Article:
I grew up in the central region of Uganda, East Africa. Up to the early 80’s, this was one place where I could randomly throw avocado seeds, mango, jack fruit and the African custard- apple seeds or the simple beans, outside the kitchen and wake up one morning to find robust saplings standing up majestically in less than two months. By then the rains and hot seasons were as regular as the Swiss clock work.
I used to take this for granted until I relocated to Botswana in Southern Africa. Botswana is three times the size of Uganda and yet two thirds of the country is covered the Kalahari Desert. 1994 -1995 was a drought year and I did not need to be told this since I never saw a drop of rain until six months after my arrival. As I went about doing my work, I was always being reminded by big posters that Water is Life. No water, no life. It was clear to me why the currency of Botswana is called the Pula which means ‘ rain’ in Setswana and rain is regarded as a blessing.
I learned to treasure water and to recycle it. I would use the clean water from the kitchen to water the vegetables in the kitchen garden. I also learned to harvest rain water and to generally use water sparingly. Due to the global climate changes, the country swings between being in a drought and having just enough water. Surprisingly, the Gaborone dam which supplies water to the capital city: Gaborone, recorded its lowest capacity of 1.3% in 2015 and then in February 2017 – due to Tropical cyclone Dineo, the dam was overflowing! This last happened ten years ago. The residents moved from water scarcity and rationing to being on alert for displacement by possible flash floods.
Back home, the global climate changes have resulted in changed weather patterns: erratic rains and prolonged dry spells. All these combine to cause crop failure. It now requires each household to harvest rain water and invest in water storage for use during the dry spells.
The September rains of 2016 failed to come in many districts in the country and as I write this now, the April rains are on in the central region and surrounding districts. Looking through the window, I can see lush green mango, orange, avocado and jack fruit trees bending in the wind. My vegetable garden is thriving too and I cannot wait to harvest my own vegetables. The trees and vegetables have all been transformed by the rains.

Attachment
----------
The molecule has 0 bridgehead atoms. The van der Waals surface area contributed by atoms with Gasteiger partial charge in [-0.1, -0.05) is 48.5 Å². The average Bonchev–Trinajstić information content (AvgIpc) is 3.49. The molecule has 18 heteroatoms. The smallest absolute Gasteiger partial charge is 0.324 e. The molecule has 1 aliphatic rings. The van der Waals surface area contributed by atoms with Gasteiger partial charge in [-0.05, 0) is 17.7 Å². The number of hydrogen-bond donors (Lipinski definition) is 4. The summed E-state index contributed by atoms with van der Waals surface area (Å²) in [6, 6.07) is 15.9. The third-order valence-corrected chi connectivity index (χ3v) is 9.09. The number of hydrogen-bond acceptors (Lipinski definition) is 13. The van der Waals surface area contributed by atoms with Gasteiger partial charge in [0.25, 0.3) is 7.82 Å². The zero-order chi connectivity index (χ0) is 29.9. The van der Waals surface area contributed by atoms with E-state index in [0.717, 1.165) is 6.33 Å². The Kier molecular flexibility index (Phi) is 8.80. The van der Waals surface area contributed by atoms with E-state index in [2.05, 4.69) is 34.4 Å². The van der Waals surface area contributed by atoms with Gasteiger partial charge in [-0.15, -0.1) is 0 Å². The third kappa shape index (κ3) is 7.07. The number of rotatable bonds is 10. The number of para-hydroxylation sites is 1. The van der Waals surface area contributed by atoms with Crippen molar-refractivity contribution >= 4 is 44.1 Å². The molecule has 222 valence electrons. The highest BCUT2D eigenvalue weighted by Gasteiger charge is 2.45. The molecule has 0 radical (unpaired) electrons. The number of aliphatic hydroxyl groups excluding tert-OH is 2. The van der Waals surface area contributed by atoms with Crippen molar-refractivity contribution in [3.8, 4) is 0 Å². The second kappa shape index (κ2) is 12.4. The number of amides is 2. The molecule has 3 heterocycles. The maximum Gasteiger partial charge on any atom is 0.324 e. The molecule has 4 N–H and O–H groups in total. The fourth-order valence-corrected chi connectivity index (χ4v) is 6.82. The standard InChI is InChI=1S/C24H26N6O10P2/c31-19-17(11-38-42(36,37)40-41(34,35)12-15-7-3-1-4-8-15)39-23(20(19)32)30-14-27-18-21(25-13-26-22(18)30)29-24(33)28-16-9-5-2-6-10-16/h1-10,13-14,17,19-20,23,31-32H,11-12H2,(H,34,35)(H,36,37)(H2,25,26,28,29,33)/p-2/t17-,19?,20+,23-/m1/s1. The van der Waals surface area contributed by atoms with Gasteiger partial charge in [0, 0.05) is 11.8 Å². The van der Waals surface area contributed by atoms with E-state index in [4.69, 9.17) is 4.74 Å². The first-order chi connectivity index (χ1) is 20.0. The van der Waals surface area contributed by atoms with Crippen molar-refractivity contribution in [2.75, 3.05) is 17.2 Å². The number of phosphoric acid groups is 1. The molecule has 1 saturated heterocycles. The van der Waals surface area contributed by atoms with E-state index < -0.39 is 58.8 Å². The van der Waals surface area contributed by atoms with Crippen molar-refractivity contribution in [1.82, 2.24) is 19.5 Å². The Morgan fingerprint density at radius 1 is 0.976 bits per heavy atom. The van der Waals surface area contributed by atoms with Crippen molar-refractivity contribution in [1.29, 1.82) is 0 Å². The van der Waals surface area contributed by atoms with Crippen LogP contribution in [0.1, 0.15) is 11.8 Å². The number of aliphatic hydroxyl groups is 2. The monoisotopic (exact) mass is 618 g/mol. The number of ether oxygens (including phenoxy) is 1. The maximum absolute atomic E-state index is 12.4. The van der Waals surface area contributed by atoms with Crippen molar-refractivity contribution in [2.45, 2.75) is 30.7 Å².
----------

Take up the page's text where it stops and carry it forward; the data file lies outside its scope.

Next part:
On the contrary, districts in the north of the country are still under the prolonged dry spell. Reports from districts like Karamoja indicate that some of the cattle keepers have already lost herds of cattle due to the drought and the rest have been forced to slaughter their cows and sun-dry the meat. The people themselves are feeding on the sun-dried meat which the Batswana call Biltong, but have no staple food to eat with it. The grasslands have dried up and there is no sign of rain yet. Drought relief programmes should have been put in place first to save the people and then their herds of cattle.
Climate change has become part of our lives and demands that we come up with locally appropriate solutions to fight it. The Batswana in the Kalahari Desert have been living under harsh conditions and yet beef is their third biggest export after the diamonds, copper and nickel. They export the beef to the European Union and South Africa. We have a lot to learn from them.
Meanwhile water remains the source of life everywhere and the human adult body is up to 65% water. This makes us extremely vulnerable to water loss through vomiting and diarrhea and drought conditions. Having become a child of two worlds: Uganda and Botswana ,has taught me not to take things for granted.
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